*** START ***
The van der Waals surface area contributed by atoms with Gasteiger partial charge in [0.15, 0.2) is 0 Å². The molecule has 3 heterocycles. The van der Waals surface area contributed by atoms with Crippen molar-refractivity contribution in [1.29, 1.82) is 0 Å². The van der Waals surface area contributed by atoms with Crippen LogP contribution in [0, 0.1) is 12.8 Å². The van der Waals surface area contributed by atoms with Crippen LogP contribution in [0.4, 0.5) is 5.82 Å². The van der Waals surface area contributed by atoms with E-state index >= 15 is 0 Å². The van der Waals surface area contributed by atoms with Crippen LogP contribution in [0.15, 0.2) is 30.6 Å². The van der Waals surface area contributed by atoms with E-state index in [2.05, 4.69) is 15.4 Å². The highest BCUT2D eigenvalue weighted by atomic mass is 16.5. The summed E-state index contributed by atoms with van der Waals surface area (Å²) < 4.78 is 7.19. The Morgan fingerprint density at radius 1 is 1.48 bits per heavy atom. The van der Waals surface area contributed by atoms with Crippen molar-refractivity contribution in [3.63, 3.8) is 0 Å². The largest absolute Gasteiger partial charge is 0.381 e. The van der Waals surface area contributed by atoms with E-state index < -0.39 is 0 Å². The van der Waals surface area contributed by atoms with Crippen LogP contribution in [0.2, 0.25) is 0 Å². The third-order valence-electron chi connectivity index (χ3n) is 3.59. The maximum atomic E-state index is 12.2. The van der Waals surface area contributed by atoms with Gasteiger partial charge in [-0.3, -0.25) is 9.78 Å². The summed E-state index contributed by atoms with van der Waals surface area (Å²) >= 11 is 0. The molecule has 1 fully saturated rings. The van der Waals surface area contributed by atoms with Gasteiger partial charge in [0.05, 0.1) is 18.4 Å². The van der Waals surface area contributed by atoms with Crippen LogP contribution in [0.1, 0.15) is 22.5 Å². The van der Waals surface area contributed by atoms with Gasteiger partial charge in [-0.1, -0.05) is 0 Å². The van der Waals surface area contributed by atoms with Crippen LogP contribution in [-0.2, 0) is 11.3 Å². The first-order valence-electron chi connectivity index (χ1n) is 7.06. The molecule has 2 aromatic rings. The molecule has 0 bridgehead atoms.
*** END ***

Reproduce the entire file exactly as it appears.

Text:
The van der Waals surface area contributed by atoms with Gasteiger partial charge in [0.15, 0.2) is 0 Å². The molecule has 3 heterocycles. The van der Waals surface area contributed by atoms with Crippen molar-refractivity contribution in [1.29, 1.82) is 0 Å². The van der Waals surface area contributed by atoms with Crippen LogP contribution in [0, 0.1) is 12.8 Å². The van der Waals surface area contributed by atoms with Crippen LogP contribution in [0.4, 0.5) is 5.82 Å². The van der Waals surface area contributed by atoms with E-state index >= 15 is 0 Å². The van der Waals surface area contributed by atoms with Crippen LogP contribution in [0.15, 0.2) is 30.6 Å². The van der Waals surface area contributed by atoms with E-state index in [2.05, 4.69) is 15.4 Å². The highest BCUT2D eigenvalue weighted by atomic mass is 16.5. The summed E-state index contributed by atoms with van der Waals surface area (Å²) < 4.78 is 7.19. The Morgan fingerprint density at radius 1 is 1.48 bits per heavy atom. The van der Waals surface area contributed by atoms with Crippen molar-refractivity contribution in [3.63, 3.8) is 0 Å². The largest absolute Gasteiger partial charge is 0.381 e. The van der Waals surface area contributed by atoms with E-state index < -0.39 is 0 Å². The van der Waals surface area contributed by atoms with Crippen LogP contribution in [0.2, 0.25) is 0 Å². The third-order valence-electron chi connectivity index (χ3n) is 3.59. The maximum atomic E-state index is 12.2. The van der Waals surface area contributed by atoms with Gasteiger partial charge in [-0.3, -0.25) is 9.78 Å². The summed E-state index contributed by atoms with van der Waals surface area (Å²) >= 11 is 0. The molecule has 1 fully saturated rings. The van der Waals surface area contributed by atoms with Gasteiger partial charge in [0.05, 0.1) is 18.4 Å². The van der Waals surface area contributed by atoms with Crippen LogP contribution in [0.1, 0.15) is 22.5 Å². The van der Waals surface area contributed by atoms with Gasteiger partial charge in [-0.1, -0.05) is 0 Å². The van der Waals surface area contributed by atoms with Crippen LogP contribution in [-0.2, 0) is 11.3 Å². The first-order valence-electron chi connectivity index (χ1n) is 7.06. The molecule has 2 aromatic rings. The molecule has 0 bridgehead atoms.